LAS VEGAS — Morphy Auctions has returned to Vegas, and West Coast collectors are loving it. After a four-year hiatus, the Pennsylvania company’s $5.1 million sale conducted at its new Vegas location on October 27-30 was the first step toward reestablishing Morphy’s presence in America’s entertainment capital. Motivated bidders, including many who have been loyal Morphy Auctions customers for years, came from literally all Western states to attend the 2,214-lot sale of premium-quality coin-op and gambling machines, antique advertising and country store treasures.
“It was so refreshing to see so many old and new friends in attendance, and the energy and excitement of the sale went beyond anything witnessed since pre-Covid. With a profound exclamation point, it’s rewarding to simply say, we’re back!” said auction curator Tom Tolworthy.
Those in attendance gave an enthusiastic thumbs up to Tolworthy’s confirmation that, going forward, the spacious new Las Vegas facility will serve as the permanent venue for all of Morphy’s popular coin-op and antique advertising sales. But that’s not all. In recognition of the West Coast’s dynamic car culture, a February 24-25 automobilia and petroliana auction has been added to the company’s Las Vegas calendar.
The spectacular coin-ops that awaited bidders at the October sale formed a visual history of machines whose original purpose was to entertain, dispense goods or offer patrons the chance to hit a jackpot, all for the cost of a coin. More than 15 coveted upright slot machines highlighted the offering, including several early rarities manufactured by Caille Bros of Detroit, Mich.
A circa 1903 Caille 5¢ and 25¢ double musical Puck upright slot machine displayed not only mechanical ingenuity but also great decorative beauty with its colorful gaming wheels set behind two cherub decals. Complete with a rare, interchangeable cylinder music box, it sold above its high estimate for $74,400.
Another top seller was the circa 1910 Caille “Tourist” cast iron slot machine. Tolworthy observed that this particular model is “unique among the single-reelers produced in the early Twentieth Century.” The player would choose a country from the list provided, deposit a nickel and pull the handle. If the chosen country appeared after the handle was activated, the machine would pay out accordingly. In wonderful overall condition with an attractive natural patina, it sold within estimate for $66,000.
Caille’s versatility and awareness of its competition led to the manufacture of its circa 1902 Hy-Lo 1-cent cast iron “draw poker” cigar trade stimulator. This ornate design was Caille’s answer to Mills’ “Hy-Lo,” but today, the Caille machine is far more rare. In untouched, all-original condition, including the regal scrolled marquee and paper award card, the example offered by Morphy’s was absolutely fresh to the market, having come directly from a 30-year-collection. It achieved its exact auction high estimate of $60,000.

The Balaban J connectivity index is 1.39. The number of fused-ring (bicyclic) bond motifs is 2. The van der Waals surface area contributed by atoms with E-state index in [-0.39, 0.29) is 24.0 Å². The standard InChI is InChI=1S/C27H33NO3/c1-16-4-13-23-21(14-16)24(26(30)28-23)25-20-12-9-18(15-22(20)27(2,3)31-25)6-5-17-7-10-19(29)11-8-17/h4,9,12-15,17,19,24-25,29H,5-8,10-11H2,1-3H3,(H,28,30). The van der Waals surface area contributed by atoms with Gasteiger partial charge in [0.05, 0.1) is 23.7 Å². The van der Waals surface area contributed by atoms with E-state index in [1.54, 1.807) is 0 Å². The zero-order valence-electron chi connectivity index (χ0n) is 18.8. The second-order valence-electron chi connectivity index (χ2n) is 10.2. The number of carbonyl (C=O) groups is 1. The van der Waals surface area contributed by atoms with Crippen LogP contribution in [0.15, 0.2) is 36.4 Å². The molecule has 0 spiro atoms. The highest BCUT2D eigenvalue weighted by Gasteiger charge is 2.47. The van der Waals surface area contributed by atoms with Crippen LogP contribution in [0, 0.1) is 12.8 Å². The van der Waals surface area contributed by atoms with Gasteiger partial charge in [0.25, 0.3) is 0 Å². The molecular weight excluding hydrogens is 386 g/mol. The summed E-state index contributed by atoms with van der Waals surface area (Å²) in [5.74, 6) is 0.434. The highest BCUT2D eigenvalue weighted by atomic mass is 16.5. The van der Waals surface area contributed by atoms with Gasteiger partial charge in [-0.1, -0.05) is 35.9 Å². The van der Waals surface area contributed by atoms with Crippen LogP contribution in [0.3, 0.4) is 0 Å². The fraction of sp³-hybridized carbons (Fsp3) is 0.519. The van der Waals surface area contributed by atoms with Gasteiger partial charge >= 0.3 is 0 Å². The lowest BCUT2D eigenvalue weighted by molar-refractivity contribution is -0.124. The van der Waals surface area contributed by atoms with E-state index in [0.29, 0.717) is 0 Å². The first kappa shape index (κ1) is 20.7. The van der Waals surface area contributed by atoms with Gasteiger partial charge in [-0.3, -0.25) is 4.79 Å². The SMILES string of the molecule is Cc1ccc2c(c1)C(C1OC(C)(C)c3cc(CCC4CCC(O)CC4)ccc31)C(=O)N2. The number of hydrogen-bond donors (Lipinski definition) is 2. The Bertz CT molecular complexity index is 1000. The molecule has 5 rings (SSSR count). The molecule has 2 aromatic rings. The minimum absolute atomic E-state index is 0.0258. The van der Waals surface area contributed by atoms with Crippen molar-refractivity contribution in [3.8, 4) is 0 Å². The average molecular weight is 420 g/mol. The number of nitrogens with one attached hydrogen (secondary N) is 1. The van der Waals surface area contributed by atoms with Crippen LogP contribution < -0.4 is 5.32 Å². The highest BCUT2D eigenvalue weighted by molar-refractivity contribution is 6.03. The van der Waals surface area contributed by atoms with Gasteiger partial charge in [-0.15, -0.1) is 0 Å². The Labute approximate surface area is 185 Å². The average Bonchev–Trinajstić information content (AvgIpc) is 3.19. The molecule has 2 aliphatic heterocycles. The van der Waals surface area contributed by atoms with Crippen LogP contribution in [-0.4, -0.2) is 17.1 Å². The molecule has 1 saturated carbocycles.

Bidding paddles were airborne for one particular arcade machine, an original circa 1904 Mills 1¢ novelty “Hats Off” lung tester. Its design incorporated the faces of eight different-looking men whose tin (designed to replicate “straw”) hats could be blown off if a user’s lung strength was sufficient. A message on its front panel enticed potential players with the message “Come On Boys…Who Blows Best.” One of fewer than a handful known, the machine sold well above high estimate for a powerful $119,000.
Several fortune tellers were on hand to predict the future. A later production, a circa 1970 floor model machine known as “Ask the Judge” was designed to accept quarters. Upon the deposit of a 25¢ coin, the judge raises his gavel, speaks his decision, then issues a card with jokes on it. The machine’s manufacturer is unknown, but its nice condition suggested it might never have actually been placed at an arcade or elsewhere. It sold for $22,800 against an estimate of $1/3,000 — a price that Morphy’s didn’t predict, but maybe the judge did.
There’s never a shortage of interest in fine, early breweriana, as reflected in the prices for two handsome pre-Prohibition signs. A scarce eight-color porcelain corner sign advertising Excelsior Brewery of Buffalo, N.Y., presented in clean 8.5 condition and was described in the catalog as “the better of only two known examples.” It doubled its high estimate at $44,280. The second notable entry, a circa 1910s “Jackson Brewing Co Beer San Francisco” reverse-painted on glass sign with the image of Andrew Jackson rose to $36,900 against an estimate of $3/6,000.
The pursuit of neon automotive dealership signs only continues to grow. At the October sale, a rare and outstanding Chevrolet Art Deco single-sided porcelain neon sign with a Telechron clock sold above estimate for $98,400, while a circa 1930s Oldsmobile single-sided porcelain neon sign, also with Art Deco styling, brushed its high estimate at $49,200.
An advanced collection of more than 150 antique occupational shaving mugs crossed the auction block, boasting some of the finest examples ever to appear at auction. The mugs attracted intense bidding and chalked up extraordinary prices. The top seller was a mug dated “1924” with the image of a policeman riding on a motorcycle. It raced to a $30,000 finish against an estimate of $1/1,500.
Also worthy of note was an extremely rare “Bambino” tin tobacco canister with appealing graphics depicting a baseball player in silhouette. In 9.0 condition and possibly the only one of its type in circulation, the tin knocked it out of the park, commanding $25,830 against an estimate of $5/15,000.
Prices given include the buyer’s premium as stated by the auction house. For information, www.morphyauctions.com or 877-968-8880.